Florida’s largest nursing home provider is again facing a quarter-billion-dollar judgment for fraud that company leaders have said could cause its “immediate economic extinction.” An appeals court last week affirmed part of a jury’s finding that Consulate Health Care, which operates a tenth of all Florida nursing homes, systematically defrauded the government by providing medically unnecessary treatments to patients. While calling the judgment “huge,” one industry watcher predicted that Consulate homes will continue operating, even if the company continues to appeal the ruling or files for bankruptcy. But a union that covers health care workers said patient care could suffer and workers could be left without sufficient protective gear as COVID-19 ravages long-term care facilities nationwide.
Brian Lee, former head of Florida’s Long-Term Care Ombudsman program, called the $255 million judgment that was reinstated on June 25 “a very serious penalty. Lee said he suspects Consulate’s nursing homes will remain open, but if the judgment sticks he worries people who live and work in the facilities will “feel the pinch of this down the line.” In 2018, an investigation found that a majority of Consulate nursing homes in the state received below-average ratings from federal regulators.
The Nursing Home Reform Act under Title IV: of the Omnibus Budget Reconciliation Act of 1987 created uniform guidelines for long-term care facilities receiving federal Medicaid and Medicare funding that grant all nursing home residents the rights to maintain and receive adequate nutrition, personal hygiene, mental and emotional support, and social involvement. Nursing home abuse can occur during various daily living situations through methods of verbal abuse, sexual abuse, physical abuse, mental abuse, involuntary seclusion, and unintentional abuse.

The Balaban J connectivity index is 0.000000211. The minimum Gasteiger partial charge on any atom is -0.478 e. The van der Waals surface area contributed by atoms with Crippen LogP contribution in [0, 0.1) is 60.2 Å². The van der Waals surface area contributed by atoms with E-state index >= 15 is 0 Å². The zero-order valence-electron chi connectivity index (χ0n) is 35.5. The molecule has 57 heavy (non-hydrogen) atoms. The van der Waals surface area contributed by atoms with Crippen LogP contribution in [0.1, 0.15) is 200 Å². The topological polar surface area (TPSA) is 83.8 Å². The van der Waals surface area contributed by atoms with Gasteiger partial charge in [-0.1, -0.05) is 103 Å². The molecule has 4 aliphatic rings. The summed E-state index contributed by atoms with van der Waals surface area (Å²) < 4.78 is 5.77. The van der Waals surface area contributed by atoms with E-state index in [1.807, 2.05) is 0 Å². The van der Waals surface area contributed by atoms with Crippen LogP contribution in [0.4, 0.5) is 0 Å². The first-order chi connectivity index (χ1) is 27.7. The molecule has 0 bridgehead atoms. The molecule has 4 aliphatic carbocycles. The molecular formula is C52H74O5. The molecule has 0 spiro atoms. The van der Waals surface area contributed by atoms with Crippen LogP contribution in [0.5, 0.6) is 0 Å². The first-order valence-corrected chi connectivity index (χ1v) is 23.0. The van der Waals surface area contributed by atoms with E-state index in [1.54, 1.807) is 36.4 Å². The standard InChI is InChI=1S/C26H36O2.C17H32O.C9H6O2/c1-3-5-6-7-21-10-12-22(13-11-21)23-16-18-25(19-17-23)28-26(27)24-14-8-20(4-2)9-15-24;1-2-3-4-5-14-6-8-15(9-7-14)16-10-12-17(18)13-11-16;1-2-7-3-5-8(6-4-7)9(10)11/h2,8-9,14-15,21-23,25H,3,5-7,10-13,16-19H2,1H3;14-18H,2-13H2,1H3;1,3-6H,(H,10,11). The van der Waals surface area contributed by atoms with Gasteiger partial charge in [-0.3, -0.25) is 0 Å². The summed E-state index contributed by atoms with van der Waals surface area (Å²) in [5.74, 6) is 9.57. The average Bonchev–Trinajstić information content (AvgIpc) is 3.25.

- When staff shortages occur, unintentional abuse may follow – warning signs may include developing bed sores, exacerbation of conditions like diabetes due to changes in medication, diet and exercise, frequent falls, or poor hygiene such as lack of bathing, or brushing teeth.
- Nursing homes may be liable for negligence in care via unintentional abuse, leading to a decline in a resident’s physical health, and can be sued for monetary compensation for the abuse, or neglect.
Act against abuse.
If you suspect nursing home abuse, or negligence and notice severe signs that may be life threatening or emergent, call 911. If you are still concerned about the safety of your loved one, you may contact the Florida Agency for Health Care Administration (AHCA) who routinely handle nursing home complaints. You can call (888) 419-3456 or file a complaint online.
Hire a lawyer.
Contact an attorney who has experience in nursing home abuse if you think legal action is required for abuse or violations of resident rights at a Florida nursing home. There may be multiple parties named in that suit, including an owner corporation, the individual site administration, and patient care workers.